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    Is there someone who can elaborate on why it’s seemingly a need to be able to block headless browsers from accessing sites?

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      I’m speculating, but I suspect it’s to do with verifying that the client is driven by a “real human” for advertising and tracking purposes.

      Edit I followed some links and found this article:

      http://antoinevastel.github.io/bot%20detection/2017/08/05/detect-chrome-headless.html

      Quoting from the second section:

      Why detect headless browser?

      Beyond the two harmless use cases given previously [doing tests or taking screenshots of webpages], a headless browser can also be used to automate malicious tasks. The most common cases are web scraping, increase advertisement impressions or look for vulnerabilities on a website.

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        Thank you for the elaboration gerikson.

        So it’s basically a few attempts at making it slightly harder to use a headless Chrome to do bad stuff. It just seems like it’s on the wrong level the attempt is being made.

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      meh, this is really a cat and mouse game. just test it like:

      if (navigator.webdriver || navigator.hasOwnProperty('webdriver')) {
        console.log('chrome headless here');
      }
      

      And there goes the article until the author can find a way to bypass this now…

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        The point of the article is sort of that it’s a cat and mouse game. The person doing the web browsing is inherently at the advantage here because they can figure out what the tests are and get around them. Making the tests more complicated just makes things worse for your own users, it doesn’t really accomplish much else.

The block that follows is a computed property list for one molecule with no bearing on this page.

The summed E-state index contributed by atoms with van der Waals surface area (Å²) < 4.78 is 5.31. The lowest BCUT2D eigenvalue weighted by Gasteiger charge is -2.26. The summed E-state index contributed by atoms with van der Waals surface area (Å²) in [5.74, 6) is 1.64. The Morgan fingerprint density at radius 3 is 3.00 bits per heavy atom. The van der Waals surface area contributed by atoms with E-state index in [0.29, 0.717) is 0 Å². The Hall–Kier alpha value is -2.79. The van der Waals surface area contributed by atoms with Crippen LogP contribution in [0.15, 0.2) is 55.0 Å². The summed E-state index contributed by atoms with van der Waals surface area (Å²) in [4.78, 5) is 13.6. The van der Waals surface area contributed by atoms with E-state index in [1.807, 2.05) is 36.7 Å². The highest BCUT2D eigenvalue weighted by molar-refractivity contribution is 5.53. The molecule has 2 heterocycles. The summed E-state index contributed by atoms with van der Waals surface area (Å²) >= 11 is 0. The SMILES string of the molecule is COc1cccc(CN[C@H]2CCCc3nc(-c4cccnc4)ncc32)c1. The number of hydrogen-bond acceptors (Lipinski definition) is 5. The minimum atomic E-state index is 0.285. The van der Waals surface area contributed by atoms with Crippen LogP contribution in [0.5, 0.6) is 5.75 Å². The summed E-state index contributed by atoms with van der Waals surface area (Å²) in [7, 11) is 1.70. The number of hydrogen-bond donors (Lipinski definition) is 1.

const oldHasOwnProperty = navigator.hasOwnProperty;
        navigator.hasOwnProperty = (property) => (
          property === 'webdriver' ? false : oldHasOwnProperty(property)
        );
        Object.defineProperty(navigator, 'webdriver', {
          get: () => false,
        });
        
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          Yet there are other ways that surely make it possible for a given time window, like testing for a specific WebGL rendering that chrome headless cannot perform. Or target a specific set of bugs related only to chrome headless.

          https://bugs.chromium.org/p/chromium/issues/detail?id=617551

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            Well, eventually you just force people to run Chrome with remote debugging or Firefox with Marionette in a separate X session, mask the couple of vars that report remote debugging, and then you have to actively annoy your users to go any further.

            I scrape using Firefox (not even headless) with Marionette; I also browse with Firefox with Marionette because Marionette makes it easy to create hotkeys for strange commands.

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              Even if there were no way to bypass that, don’t you think that you’ve sort of already lost in some sense once you’re wasting your users’ system resources to do rendering checks in the background just so that you can restrict what software people can choose to use when accessing your site?

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                If headless browser is required to scrape data (and not just requesting webpages and parsing html), then website is already perverse enough. Noone will be suprised more if it would also run webgl-based proof of work before rendering most expensive thief-proof news articles from blob of malbolge bytecode with webgl and logic based on GPU cache timing.

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                  You’re paying a price, certainly. But depending on your circumstances, the benefits might be worth the cost.